Alsace is France with a German accent. Its unique mix of cultures offers enchanting cobbled villages, scenic vineyards, gourmet cuisine, and art that's still as vibrant as the medieval day it was painted.
Standing like a flower-child referee between France and Germany, Alsace has weathered many invasions. Once a German-speaking part of the Holy Roman Empire, it became part of France in the 17th century.
After France lost the Franco-Prussian War in 1871, Germany annexed it. It bounced back to France after World War I (although Hitler absorbed it into the Third Reich during World War II).
All these centuries as a political shuttlecock have given Alsace a hybrid culture. And the city of Colmar is a great home base to experience it. Long popular with French and German tourists, this well-pickled old town of 70,000 is often overlooked and underrated by overseas travelers.
During World War II the American and British military were careful not to bomb quaintly cobbled Colmar. So today Colmar not only survives, it thrives with 15th- and 16th-century buildings, distinctive cuisine, and rich art treasures.
Colmar's Unterlinden Museum gets my vote as the best small museum in Europe. It fills a 750-year-old former convent with exhibits ranging from Roman artifacts to medieval winemaking, and from traditional wedding dresses to paintings that give vivid insight into the High Middle Ages.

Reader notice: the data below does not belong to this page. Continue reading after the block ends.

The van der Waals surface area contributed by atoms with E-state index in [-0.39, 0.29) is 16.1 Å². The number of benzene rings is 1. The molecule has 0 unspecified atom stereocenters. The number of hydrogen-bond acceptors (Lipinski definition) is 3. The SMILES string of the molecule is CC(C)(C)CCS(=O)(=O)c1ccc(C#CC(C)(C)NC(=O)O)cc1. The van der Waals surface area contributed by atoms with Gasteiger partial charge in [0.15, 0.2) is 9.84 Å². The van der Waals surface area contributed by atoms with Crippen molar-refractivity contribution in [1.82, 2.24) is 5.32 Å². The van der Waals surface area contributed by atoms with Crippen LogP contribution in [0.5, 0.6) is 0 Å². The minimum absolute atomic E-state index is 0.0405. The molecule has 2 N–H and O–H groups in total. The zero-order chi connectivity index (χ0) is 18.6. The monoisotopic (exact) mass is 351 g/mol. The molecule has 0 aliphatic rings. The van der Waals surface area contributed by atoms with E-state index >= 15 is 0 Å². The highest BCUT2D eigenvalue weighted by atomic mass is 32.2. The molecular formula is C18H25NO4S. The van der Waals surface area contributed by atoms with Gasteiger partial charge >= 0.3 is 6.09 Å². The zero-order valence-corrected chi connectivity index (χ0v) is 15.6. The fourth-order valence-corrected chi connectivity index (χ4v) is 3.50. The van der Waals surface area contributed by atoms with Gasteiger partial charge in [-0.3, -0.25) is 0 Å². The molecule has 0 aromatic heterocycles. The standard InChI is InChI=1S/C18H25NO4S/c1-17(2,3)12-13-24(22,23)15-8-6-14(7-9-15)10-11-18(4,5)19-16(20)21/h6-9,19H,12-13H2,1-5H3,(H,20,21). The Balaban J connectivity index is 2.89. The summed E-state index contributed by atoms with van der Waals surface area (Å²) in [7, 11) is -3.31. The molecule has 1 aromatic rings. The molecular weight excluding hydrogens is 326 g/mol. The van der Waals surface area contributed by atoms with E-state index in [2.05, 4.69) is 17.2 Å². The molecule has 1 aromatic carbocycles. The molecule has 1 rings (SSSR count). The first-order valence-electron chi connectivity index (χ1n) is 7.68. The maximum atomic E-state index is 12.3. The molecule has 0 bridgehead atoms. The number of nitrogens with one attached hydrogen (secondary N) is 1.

Matthias Grunewald's gripping Isenheim Altarpiece, showing a gruesome crucifixion, is the museum's most important work. Germans know this painting like Americans know the Mona Lisa.
The altarpiece was commissioned 500 years ago by a monastery hospital filled with people suffering terrible skin diseases — a common cause of death back then. The hospital's goal, long before the age of painkillers, was to remind patients that Jesus understood their suffering.
The many panels led patients through a series of Bible stories culminating with a reassuring Resurrection scene.
Colmar's replica of a more modern icon will surprise many Americans. Colmar is the hometown of Frédéric-Auguste Bartholdi, the great sculptor who designed the Statue of Liberty — which was a gift from France to the United States on its 100th birthday.
Colmar's Bartholdi Museum describes the creation of Lady Liberty and displays many of Bartholdi's sculptures. One room is dedicated to the evolution and completion of the Statue of Liberty; she was assembled in Paris, then taken apart and shipped to New York in 1886 ...10 years late. If you come on the Fourth of July, the admission is free.